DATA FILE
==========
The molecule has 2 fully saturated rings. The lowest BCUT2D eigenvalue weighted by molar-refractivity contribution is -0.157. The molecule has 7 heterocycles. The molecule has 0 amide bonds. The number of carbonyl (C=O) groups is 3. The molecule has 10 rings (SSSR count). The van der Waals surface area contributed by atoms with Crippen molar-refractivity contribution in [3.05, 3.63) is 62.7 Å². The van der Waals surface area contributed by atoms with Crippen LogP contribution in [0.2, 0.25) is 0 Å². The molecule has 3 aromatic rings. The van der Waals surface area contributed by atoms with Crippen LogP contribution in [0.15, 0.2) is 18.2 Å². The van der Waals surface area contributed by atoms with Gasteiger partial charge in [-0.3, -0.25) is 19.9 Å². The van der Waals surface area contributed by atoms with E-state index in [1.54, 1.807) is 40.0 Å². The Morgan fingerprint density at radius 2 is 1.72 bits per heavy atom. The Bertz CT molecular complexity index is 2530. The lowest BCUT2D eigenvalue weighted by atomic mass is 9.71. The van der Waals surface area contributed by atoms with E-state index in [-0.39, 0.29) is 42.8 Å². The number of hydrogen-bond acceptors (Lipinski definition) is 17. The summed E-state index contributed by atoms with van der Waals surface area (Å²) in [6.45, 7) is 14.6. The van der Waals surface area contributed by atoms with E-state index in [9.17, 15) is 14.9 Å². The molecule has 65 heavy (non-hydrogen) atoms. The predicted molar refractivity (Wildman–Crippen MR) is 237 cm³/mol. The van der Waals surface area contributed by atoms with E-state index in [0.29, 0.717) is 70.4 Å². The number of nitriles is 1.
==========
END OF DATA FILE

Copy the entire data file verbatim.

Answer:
The molecule has 2 fully saturated rings. The lowest BCUT2D eigenvalue weighted by molar-refractivity contribution is -0.157. The molecule has 7 heterocycles. The molecule has 0 amide bonds. The number of carbonyl (C=O) groups is 3. The molecule has 10 rings (SSSR count). The van der Waals surface area contributed by atoms with Crippen molar-refractivity contribution in [3.05, 3.63) is 62.7 Å². The van der Waals surface area contributed by atoms with Crippen LogP contribution in [0.2, 0.25) is 0 Å². The molecule has 3 aromatic rings. The van der Waals surface area contributed by atoms with Crippen LogP contribution in [0.15, 0.2) is 18.2 Å². The van der Waals surface area contributed by atoms with Gasteiger partial charge in [-0.3, -0.25) is 19.9 Å². The van der Waals surface area contributed by atoms with E-state index in [1.54, 1.807) is 40.0 Å². The Morgan fingerprint density at radius 2 is 1.72 bits per heavy atom. The Bertz CT molecular complexity index is 2530. The lowest BCUT2D eigenvalue weighted by atomic mass is 9.71. The van der Waals surface area contributed by atoms with E-state index in [-0.39, 0.29) is 42.8 Å². The number of hydrogen-bond acceptors (Lipinski definition) is 17. The summed E-state index contributed by atoms with van der Waals surface area (Å²) in [6.45, 7) is 14.6. The van der Waals surface area contributed by atoms with E-state index in [9.17, 15) is 14.9 Å². The molecule has 65 heavy (non-hydrogen) atoms. The predicted molar refractivity (Wildman–Crippen MR) is 237 cm³/mol. The van der Waals surface area contributed by atoms with E-state index in [0.29, 0.717) is 70.4 Å². The number of nitriles is 1.